AMD Patent Reveals Hybrid CPU-FPGA Design That Could Be Enabled By Xilinx Tech
While they often aren’t as great as CPUs on their own, FPGAs can do a wonderful job accelerating specific tasks. Whether it's accelerating acting as a fabric for wide-scale datacenter services boosting AI performance, an FPGA in the hands of a capable engineer can offload a wide variety of tasks from a CPU and speed processes along. Intel has talked a big game about integrating Xeons with FPGAs over the last six years, but it hasn't resulted in a single product hitting its lineup. A new patent by AMD, though, could mean that the FPGA newcomer might be ready to make one of its own.
In October, AMD announced plans to acquire Xilinx as part of a big push into the datacenter. On Thursday, the United States Patent and Trademark Office (USPTO) published an AMD patent for integrating programmable execution units with a CPU. AMD made 20 claims in its patent application, but the gist is that a processor can include one or more execution units that can be programmed to handle different types of custom instruction sets. That's exactly what an FPGA does. It might be a little bit until we see products based on this design, as it seems a little too soon to be part of CPUs included in recent EPYC leaks.
While AMD has made waves with its chiplet designs for Zen 2 and Zen 3 processors, that doesn't seem to be what's happening here. The programmable unit in AMD's FPGA patent actually shares registers with the processor's floating-point and integer execution units, which would be difficult, or at least very slow, if they're not on the same package. This kind of integration should make it easy for developers to weave these custom instructions into applications, and the CPU would just know to pass those onto the on-processor FPGA. Those programmable units can handle atypical data types, specifically FP16 (or half-precision) values used to speed up AI training and inference.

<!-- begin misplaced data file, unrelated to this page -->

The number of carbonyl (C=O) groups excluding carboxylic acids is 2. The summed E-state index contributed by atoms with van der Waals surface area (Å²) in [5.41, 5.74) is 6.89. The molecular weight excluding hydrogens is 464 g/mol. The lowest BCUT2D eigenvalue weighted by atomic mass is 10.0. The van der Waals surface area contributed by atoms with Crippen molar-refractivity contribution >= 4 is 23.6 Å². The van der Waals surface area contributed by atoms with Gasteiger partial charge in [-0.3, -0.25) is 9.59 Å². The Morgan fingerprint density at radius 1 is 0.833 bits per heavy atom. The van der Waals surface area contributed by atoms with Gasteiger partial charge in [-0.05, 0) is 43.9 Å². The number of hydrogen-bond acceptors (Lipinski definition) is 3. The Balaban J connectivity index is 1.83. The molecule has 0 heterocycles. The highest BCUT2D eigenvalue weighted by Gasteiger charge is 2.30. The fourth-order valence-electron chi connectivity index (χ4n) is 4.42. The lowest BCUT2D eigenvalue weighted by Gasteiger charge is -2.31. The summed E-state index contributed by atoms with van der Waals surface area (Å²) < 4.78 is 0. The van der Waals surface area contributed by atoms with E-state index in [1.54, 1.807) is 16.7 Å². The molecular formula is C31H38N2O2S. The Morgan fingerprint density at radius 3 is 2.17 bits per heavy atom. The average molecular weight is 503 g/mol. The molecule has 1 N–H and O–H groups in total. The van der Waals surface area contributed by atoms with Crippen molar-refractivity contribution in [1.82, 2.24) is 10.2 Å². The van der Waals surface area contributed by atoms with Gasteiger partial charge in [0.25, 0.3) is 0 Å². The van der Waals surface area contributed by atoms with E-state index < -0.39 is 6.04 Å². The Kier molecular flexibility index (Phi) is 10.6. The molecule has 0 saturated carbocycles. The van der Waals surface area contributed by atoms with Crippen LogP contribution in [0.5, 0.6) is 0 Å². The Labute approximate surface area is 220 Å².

In the case of multiple programmable units, each unit could be programmed with a different set of specialized instructions, so the processor could accelerate multiple instruction sets, and these programmable EUs can be reprogrammed on the fly. The idea is that when a processor loads a program, it also loads a bitfile that configures the programmable execution unit to speed up certain tasks. The CPU's own decode and dispatch unit could address the programmable unit, passing those custom instructions to be processed.
AMD has been working on different ways to speed up AI calculations for years. First the company announced and released the Radeon Impact series of AI accelerators, which were just big headless Radeon graphics processors with custom drivers. The company doubled down on that with the release of the MI60, its first 7-nm GPU ahead of the Radeon RX 5000 series launch, in 2018. A shift to focusing on AI via FPGAs after the Xilinx acquisition makes sense, and we're excited to see what the company comes up with.